From Data to Behaviour
Matthew Taylor’s thesis that a more engaged citizen (as opposed to a consumer) is required to reform government, one that will understand the need to make trade-offs and one that takes personal responsibility for their actions, is perfectly exemplified by many of today’s activist geeks. Individuals like Tom Steinberg and MySociety, a voluntary organisation of technical experts donate their time to the challenge of scraping data from public sector websites (like Hansard records) and re-published it in websites that are far more engaging, allowing others in turn to become more engaged.
Today, principally because of their example, and reports like the Power of Information review, both the present government and the opposition fully recognise the value of making such data available online, where communities of people linked by the internet can ‘get excited and make things‘. This appears to be causing the enormous pent-up enthusiasm to be released; indicated by the membership of the new http://data.gov.uk/ site’s discussion group reaching 1,464 (at time of writing) with some extremely active discussions.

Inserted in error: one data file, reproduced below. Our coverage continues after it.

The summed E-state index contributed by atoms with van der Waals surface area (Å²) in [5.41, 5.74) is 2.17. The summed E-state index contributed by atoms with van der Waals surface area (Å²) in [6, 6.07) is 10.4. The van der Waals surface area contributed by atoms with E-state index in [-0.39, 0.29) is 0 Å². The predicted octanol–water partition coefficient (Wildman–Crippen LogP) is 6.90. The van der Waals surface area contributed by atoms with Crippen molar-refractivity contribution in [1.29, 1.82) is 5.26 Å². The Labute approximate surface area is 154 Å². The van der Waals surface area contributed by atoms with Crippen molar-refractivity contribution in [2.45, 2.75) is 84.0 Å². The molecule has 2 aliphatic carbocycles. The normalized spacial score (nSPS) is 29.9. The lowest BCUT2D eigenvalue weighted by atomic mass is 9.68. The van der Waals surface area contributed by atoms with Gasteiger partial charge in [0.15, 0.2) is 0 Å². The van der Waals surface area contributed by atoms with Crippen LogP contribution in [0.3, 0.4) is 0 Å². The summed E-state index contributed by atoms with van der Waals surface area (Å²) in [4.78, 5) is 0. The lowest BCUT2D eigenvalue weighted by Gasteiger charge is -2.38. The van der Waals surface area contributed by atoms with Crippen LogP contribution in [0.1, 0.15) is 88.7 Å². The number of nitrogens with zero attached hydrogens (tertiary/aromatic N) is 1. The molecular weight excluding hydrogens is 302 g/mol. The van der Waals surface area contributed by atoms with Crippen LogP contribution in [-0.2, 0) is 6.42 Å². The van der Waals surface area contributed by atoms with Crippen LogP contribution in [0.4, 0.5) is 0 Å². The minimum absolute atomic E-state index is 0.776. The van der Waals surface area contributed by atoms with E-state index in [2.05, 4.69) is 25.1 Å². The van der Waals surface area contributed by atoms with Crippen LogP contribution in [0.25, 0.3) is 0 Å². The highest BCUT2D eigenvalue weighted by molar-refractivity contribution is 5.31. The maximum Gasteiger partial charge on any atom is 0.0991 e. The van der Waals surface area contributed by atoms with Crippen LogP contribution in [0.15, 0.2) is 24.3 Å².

Stephen Timms recently spoke at the RSA, highlighting the success of the government’s effort to open up more data, and the efforts made are likely to remain, with the Conservative party also showing enthusiasm for the idea. When it comes to opening up government data, the most ambitious example I’ve seen so far is http://www.recovery.gov/, the website for the US Government’s American Recovery and Reinvestment Act – Obama’s stimulus package.
I often write about ”persuasive technology” on this blog, which has, as a pretty foundational tenet, that allowing people to see the effect of their actions, or “self-monitoring” can enable and encourage them to change their behaviour (a la real-time energy displays). Freeing public sector data is simply this on a much more ambitious scale.